“Perhaps it takes courage to raise children..” John Steinbeck
While legal definitions of parentage in New York State have been construed as both narrow and ambiguous, the definition of parentage has been subject to complicated sociological dispute for centuries. Finally, as of August 2016, the tides are turning.
Traditionally, society defined an individual’s existence by bloodline alone. Where a person’s lineage could be traced to a specific biological mother and father, these two individuals were considered the “parents”, regardless of their level of involvement in the person’s life. Such lineage could define a person’s pedigree, inheritance rights, expectations for social mobility, and beyond. While seemingly Victorian, this biological favoritism continued well into the 21st century, limited only by legal attempts to sever biological relationships, such as via adoption and the termination of parental rights.
However, throughout that same sociological history, “parenting” as an action has been construed quite differently. It was not uncommon to say that someone was “parented” by an individual other than their biological “parent”, such as a grandmother or a benevolent uncle. Few would dispute that the action of parenting, of raising a child, was quite distinct from biology. Only the court system maintained that a biological relationship could still overcome evidence of true “parenting” in a dispute over child custody and parental rights. That is, until August of 2016.
In 2016, the New York Court of Appeals reversed decades of precedent devaluing non-biological and non-adoptive parenting. According to precedent, non-biological and non-adoptive parents had no standing to assert rights to visitation and custody of children they parented. According to precedent, not only would they lose a child that they had parented to the child’s biological or adoptive parent, but they would have no standing to even discuss the matter. (See Matter of Alison D. v. Virginia M., 77 NY2d at 651 (1991)).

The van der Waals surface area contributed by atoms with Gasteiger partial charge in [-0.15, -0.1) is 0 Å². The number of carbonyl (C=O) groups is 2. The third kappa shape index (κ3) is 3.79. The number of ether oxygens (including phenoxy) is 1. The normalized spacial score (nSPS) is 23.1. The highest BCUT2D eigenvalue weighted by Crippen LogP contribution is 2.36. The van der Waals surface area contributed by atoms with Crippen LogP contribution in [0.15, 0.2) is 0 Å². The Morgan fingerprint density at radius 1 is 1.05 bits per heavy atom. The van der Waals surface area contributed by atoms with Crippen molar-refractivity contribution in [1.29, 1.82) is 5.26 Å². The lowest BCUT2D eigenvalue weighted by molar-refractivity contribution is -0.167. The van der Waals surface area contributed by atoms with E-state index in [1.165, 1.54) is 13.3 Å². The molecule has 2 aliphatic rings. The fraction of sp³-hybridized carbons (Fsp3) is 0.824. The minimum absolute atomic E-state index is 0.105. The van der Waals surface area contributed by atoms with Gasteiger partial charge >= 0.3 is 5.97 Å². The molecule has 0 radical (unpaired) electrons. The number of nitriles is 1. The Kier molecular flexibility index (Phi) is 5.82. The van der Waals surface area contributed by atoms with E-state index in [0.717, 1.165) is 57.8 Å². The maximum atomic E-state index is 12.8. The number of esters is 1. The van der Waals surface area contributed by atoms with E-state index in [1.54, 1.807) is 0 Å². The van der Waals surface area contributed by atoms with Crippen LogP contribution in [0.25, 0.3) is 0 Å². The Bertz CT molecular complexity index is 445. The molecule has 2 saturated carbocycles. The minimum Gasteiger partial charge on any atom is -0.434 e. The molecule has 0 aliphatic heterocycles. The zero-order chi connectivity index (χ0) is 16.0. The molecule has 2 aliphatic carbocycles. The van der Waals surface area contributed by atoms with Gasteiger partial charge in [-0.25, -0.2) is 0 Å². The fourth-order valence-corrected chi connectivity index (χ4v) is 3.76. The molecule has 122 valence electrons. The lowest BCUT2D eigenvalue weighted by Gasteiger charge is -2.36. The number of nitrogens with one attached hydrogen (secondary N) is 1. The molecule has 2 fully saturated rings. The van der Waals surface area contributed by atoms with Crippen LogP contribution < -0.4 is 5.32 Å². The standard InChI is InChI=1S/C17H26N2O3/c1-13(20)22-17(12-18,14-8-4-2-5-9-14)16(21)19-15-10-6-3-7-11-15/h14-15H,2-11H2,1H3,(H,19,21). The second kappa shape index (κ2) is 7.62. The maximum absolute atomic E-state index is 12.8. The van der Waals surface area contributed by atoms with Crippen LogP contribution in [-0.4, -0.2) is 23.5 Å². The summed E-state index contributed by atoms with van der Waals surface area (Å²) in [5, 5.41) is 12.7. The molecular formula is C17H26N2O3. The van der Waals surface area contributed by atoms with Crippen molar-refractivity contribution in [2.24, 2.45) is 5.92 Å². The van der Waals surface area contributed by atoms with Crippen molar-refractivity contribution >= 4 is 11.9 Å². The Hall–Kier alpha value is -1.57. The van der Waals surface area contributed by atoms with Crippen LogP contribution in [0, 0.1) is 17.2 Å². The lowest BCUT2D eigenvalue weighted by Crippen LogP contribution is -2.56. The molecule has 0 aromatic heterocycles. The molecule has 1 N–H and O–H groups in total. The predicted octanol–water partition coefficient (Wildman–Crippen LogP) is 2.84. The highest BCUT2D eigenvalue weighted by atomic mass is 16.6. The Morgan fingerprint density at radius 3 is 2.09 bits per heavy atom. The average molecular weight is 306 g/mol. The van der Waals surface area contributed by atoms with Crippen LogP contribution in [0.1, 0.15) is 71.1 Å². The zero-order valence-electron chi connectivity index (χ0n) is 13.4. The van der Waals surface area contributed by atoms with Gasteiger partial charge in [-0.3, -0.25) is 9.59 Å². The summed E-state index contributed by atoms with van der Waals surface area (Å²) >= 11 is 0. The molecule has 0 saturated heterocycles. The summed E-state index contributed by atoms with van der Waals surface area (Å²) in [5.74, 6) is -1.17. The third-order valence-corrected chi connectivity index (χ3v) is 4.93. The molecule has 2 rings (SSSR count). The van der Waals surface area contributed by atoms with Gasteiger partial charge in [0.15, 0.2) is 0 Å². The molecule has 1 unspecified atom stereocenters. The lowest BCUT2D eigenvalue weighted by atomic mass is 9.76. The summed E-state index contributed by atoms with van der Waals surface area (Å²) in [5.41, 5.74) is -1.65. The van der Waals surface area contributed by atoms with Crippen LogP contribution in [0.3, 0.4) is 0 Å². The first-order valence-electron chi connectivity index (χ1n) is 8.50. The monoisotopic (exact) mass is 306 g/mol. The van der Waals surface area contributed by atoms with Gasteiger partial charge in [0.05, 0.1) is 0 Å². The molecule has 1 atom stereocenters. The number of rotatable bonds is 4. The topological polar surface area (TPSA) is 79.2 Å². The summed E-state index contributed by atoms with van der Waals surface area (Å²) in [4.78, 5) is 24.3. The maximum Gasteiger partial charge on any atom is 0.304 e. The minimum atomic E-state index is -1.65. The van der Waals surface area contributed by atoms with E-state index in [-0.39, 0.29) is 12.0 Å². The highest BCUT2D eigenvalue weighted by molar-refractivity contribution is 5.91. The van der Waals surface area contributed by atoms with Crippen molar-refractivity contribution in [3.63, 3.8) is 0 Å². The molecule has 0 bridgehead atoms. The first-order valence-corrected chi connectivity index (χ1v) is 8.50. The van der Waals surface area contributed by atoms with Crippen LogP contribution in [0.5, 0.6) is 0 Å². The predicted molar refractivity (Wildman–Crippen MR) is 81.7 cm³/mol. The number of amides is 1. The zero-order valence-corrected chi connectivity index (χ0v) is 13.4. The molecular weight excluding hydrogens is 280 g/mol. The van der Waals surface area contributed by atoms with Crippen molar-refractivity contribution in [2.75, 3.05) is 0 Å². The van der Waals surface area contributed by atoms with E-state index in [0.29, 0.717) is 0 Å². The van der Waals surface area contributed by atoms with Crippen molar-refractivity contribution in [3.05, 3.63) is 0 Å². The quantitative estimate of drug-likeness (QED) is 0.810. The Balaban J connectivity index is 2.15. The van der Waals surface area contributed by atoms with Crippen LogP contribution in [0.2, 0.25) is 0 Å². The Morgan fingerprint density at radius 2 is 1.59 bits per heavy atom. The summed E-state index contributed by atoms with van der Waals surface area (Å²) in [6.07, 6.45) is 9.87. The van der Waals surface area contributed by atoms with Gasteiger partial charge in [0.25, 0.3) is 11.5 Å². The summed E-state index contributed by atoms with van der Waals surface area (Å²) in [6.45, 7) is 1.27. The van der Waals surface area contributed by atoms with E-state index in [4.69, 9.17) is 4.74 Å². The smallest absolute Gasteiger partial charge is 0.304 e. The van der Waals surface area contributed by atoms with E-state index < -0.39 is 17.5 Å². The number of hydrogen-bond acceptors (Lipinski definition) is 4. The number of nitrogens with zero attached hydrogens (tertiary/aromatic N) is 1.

The two landmark cases, Brook B. v. Elizabeth A. and Estrelita A. v Jennifer D., specifically addressed the parenting rights of unmarried, same sex female couples who had decided to conceive and parent a child together without securing a second parent adoption to protect the non-biological parent. These couples had since decided to part ways, and the non-biological parents sought visitation and custody.
The Court of Appeals has overruled the seminal precedent in Alison D. For the first time since 1991, the Court acknowledged the need to move forward, stating “we will no longer engage in the deft legal maneuvering necessary to read fairness into an overly-restrictive definition of parent that sets too high a bar for reaching a child’s best interest and does not take into account equitable principles” and establishing that “a person who is not a biological or adoptive parent may obtain standing to petition for custody or visitation under Domestic Relations Law §70(a).
What Has Changed
- Non-biological and non-adoptive parents now have standing to seek visitation rights and custody of children that they have parented.
- While some courts may narrowly apply this to female same sex couples who planned to conceive and parent together, others may extend this precedent to same sex adoptive couples, step parents, and grandparents.
What Remains the Same
- The Court stressed that the decision is only meant to address the ability of a non-biological and non-adoptive parent to establish standing. Preference for biological parents in coming to a conclusive decision regarding visitation rights and custody may remain in a judge’s discretion.
- Second parent adoptions are still the safest method to ensure parenting rights over non biological children of same sex couples.